While Oregon was the first to decriminalize cannabis back in 1978, California has been the major frontrunner and trendsetter for modern medical cannabis laws in the US. Consider that the voter-approved Proposition 215 passed back in 1996. This was also known as the Compassionate Care Act. The act exempted patients with certain qualifying conditions and their caregivers from penalties associated with cultivating or possessing cannabis. A follow-up 2003 bill ushered in the Medical Marijuana Program Act.
This established more structure to the system, including ushering in an ID card system and other elements of regulatory oversight. In California’s law, patients are allowed to possess up to eight ounces of dried flower and up to six plants, with three allowed to be mature at any one time. Proposition 64 approved recreational cannabis during the 2016 election. Legal sales began Jan. 1, 2018. Today, adults ages 21 and over can purchase up to an ounce of flower per day or eight grams of concentrates, between the hours of 6 A.M. and 10 P.M.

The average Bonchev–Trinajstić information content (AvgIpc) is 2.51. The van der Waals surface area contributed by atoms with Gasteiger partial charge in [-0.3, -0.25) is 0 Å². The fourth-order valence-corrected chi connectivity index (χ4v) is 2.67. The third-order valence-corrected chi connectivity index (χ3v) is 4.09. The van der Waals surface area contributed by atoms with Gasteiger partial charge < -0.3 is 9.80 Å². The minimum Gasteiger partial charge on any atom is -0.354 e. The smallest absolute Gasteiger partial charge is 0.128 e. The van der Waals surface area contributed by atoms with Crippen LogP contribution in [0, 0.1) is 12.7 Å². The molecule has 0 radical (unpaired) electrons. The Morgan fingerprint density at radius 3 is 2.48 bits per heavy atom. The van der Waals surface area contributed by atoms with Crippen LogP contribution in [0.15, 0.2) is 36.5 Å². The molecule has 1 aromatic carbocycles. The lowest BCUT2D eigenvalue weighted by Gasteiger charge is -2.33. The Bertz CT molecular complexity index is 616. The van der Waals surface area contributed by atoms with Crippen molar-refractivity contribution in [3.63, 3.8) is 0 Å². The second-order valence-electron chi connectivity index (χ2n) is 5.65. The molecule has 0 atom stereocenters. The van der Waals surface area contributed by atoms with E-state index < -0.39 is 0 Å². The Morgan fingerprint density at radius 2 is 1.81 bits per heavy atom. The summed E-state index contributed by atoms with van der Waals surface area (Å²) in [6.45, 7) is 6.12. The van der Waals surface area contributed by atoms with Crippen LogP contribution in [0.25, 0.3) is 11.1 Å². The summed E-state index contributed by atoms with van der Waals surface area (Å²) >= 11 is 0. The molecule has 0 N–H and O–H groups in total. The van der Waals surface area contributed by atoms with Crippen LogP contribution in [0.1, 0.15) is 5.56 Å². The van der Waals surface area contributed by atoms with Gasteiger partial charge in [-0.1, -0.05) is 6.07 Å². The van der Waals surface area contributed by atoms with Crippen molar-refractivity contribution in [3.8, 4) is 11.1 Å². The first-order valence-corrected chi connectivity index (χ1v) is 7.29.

For the medical program, qualifying conditions include: cancer, HIV/AIDS, wasting syndrome, chronic pain, anorexia, migraines, arthritis, glaucoma, severe nausea, seizures associated with epilepsy, muscle spasms associated with multiple sclerosis (M.S.), and any chronic medical issue causing substantial limitations to a person’s ability to conduct normal life activities, as defined by the Americans with Disabilities Act.